Sunday, 22 June 2008
Distance 13 km
Duration 2 hours 30 minutes
Ascent 28 m, descent 156 m
Map 60 of the
The weather had turned at last to full summer, but even so we did not make our usual early start. It was 7:30 before we set off, back along the dirt road to the highway, where we continued as we had done yesterday, beside the bitumen.
Before long we came down a long hill and crossed the border into the department of Drôme, at the same time changing to a new region (Rhône-Alpes).
At the bottom of the hill was the village of Verclause, clustered around the bridge, attractive but completely devoid of amenities except for a big warehouse-like supermarket, which was closed.
Poor Keith needed to stop walking but he could not. The highway continued beside the river and we struggled on as the heat intensified. At least it was slightly downhill.
At 10 o’clock we came to the turn-off to Rémuzat, where there were several signs to bars and restaurants, which looked hopeful.
As soon as we crossed the bridge we saw the entrance to the camping ground, neat, flowery and inviting. We booked in and threw down our packs under a tree. Although we did not know it, we had taken our last steps on this year’s walk.
Stopping only to change into sandals, we took the footpath behind the houses to the village. Through stony lanes with fruit trees leaning over the walls, past the church, where a baptism was taking place, we emerged into the square, a wide paved area shaded by plane trees, with two flourishing cafés.
Relieved and grateful, we sat down for the first coffee of the day. We were worried about how we were going to proceed tomorrow, but for now we just indulged in the moment.
At the next table were a couple from Yorkshire, who heard us speaking English and introduced themselves. They also were staying at the camping ground, in a caravan, and offered to lend us two folding chairs when they found out that we had none.
Back at the camping ground, we spent the rest of the day doing as little as possible.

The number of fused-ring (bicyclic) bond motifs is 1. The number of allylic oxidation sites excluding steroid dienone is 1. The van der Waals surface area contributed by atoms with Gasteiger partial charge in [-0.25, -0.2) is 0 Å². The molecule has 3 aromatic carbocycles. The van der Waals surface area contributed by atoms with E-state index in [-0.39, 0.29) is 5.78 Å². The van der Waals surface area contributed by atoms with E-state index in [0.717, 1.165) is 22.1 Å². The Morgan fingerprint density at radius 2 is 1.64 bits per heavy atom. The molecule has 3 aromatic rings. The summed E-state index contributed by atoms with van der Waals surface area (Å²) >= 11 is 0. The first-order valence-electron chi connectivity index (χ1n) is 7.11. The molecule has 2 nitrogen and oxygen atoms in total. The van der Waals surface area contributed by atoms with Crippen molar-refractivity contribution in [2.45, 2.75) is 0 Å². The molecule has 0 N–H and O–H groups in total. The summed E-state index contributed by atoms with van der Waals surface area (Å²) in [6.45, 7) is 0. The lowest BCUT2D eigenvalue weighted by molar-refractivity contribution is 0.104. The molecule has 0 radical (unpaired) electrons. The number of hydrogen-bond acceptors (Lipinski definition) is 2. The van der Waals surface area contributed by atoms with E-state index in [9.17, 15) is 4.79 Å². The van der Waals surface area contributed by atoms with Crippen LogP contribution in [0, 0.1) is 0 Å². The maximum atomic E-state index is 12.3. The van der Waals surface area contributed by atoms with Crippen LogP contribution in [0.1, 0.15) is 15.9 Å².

After showers, we set up our tent and had lunch sitting on the chairs that our excellent neighbours, Pat and John, had lent us, under an umbrella that they had also produced.
Then we lay down until
For dinner we walked back to the village and ate at the hotel restaurant. Keith had and entrecôte as usual and I had aïoli, which was lovely although we were no longer in Provence.
We fell asleep not knowing what we would be doing in the morning.
If you are not lucky enough to meet saints like Pat and John, there is a school bus each weekday morning to Nyons. From there, take another bus to either Avignon, Orange or Montélimar which have all the services.
It was clear next day that Keith’s walking days were over for this year. He could hardly move without pain, and was in the depths of despair.
We had a day’s rest in Rémuzat, being looked after by our Yorkshire friends, and ended up sharing a splendid home-cooked dinner with them that night.
We told them that that we would get the school bus next morning down the valley to Nyons and make our way to Avignon from there. Suddenly and unconvincingly, they announced that they, by chance, were going to Nyons tomorrow and could give us a lift.
Before we left the next morning we had a true British breakfast outside their caravan.
Driving down the hot highway, we felt like royalty as we skimmed effortlessly along. The Huntingtons dropped us at the camping ground and the next day we got a bus to Avignon, hired a car and spent a month touring the Camargue, the Rhône valley, the Vercors, the Alps, Beaujolais, Burgundy, the Jura, the Vosges, Alsace and Champagne.
Keith was never out of pain and when we finally got back to Australia he was told by his doctor that the operation to remove his kidney stone had not been successful, and that he still had two large sharp fragments embedded in his kidney.
Another operation was needed to remove them, after which he returned to perfect health.